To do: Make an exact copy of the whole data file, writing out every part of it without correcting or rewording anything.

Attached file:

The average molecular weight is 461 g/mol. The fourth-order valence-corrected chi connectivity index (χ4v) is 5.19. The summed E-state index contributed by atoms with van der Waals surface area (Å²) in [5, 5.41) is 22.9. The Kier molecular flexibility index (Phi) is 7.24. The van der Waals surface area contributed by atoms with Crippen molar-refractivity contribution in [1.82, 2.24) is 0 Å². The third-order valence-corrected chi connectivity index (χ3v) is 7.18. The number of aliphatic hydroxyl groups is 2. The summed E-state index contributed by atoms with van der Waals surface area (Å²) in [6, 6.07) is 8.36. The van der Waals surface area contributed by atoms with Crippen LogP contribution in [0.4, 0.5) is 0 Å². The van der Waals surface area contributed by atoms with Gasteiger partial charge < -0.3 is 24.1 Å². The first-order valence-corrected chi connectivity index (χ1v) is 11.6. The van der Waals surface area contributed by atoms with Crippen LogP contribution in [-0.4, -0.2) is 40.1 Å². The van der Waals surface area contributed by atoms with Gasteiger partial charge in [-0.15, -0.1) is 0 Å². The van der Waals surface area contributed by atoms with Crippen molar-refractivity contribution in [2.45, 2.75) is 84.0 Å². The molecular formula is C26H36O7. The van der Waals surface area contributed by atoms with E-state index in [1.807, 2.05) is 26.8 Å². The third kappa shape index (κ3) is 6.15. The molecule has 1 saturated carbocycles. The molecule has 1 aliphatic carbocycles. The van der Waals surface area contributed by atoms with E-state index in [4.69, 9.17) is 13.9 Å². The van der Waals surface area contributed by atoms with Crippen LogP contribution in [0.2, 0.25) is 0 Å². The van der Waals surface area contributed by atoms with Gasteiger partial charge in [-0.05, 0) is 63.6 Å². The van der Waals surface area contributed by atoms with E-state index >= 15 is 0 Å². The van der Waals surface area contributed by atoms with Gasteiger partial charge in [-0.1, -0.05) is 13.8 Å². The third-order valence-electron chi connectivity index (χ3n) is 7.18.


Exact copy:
The average molecular weight is 461 g/mol. The fourth-order valence-corrected chi connectivity index (χ4v) is 5.19. The summed E-state index contributed by atoms with van der Waals surface area (Å²) in [5, 5.41) is 22.9. The Kier molecular flexibility index (Phi) is 7.24. The van der Waals surface area contributed by atoms with Crippen molar-refractivity contribution in [1.82, 2.24) is 0 Å². The third-order valence-corrected chi connectivity index (χ3v) is 7.18. The number of aliphatic hydroxyl groups is 2. The summed E-state index contributed by atoms with van der Waals surface area (Å²) in [6, 6.07) is 8.36. The van der Waals surface area contributed by atoms with Crippen LogP contribution in [0.4, 0.5) is 0 Å². The van der Waals surface area contributed by atoms with Gasteiger partial charge < -0.3 is 24.1 Å². The first-order valence-corrected chi connectivity index (χ1v) is 11.6. The van der Waals surface area contributed by atoms with Crippen LogP contribution in [-0.4, -0.2) is 40.1 Å². The van der Waals surface area contributed by atoms with Gasteiger partial charge in [-0.15, -0.1) is 0 Å². The van der Waals surface area contributed by atoms with Crippen molar-refractivity contribution in [2.45, 2.75) is 84.0 Å². The molecular formula is C26H36O7. The van der Waals surface area contributed by atoms with E-state index in [1.807, 2.05) is 26.8 Å². The third kappa shape index (κ3) is 6.15. The molecule has 1 saturated carbocycles. The molecule has 1 aliphatic carbocycles. The van der Waals surface area contributed by atoms with E-state index in [4.69, 9.17) is 13.9 Å². The van der Waals surface area contributed by atoms with Crippen LogP contribution in [0.2, 0.25) is 0 Å². The van der Waals surface area contributed by atoms with Gasteiger partial charge in [-0.05, 0) is 63.6 Å². The van der Waals surface area contributed by atoms with E-state index >= 15 is 0 Å². The van der Waals surface area contributed by atoms with Gasteiger partial charge in [-0.1, -0.05) is 13.8 Å². The third-order valence-electron chi connectivity index (χ3n) is 7.18.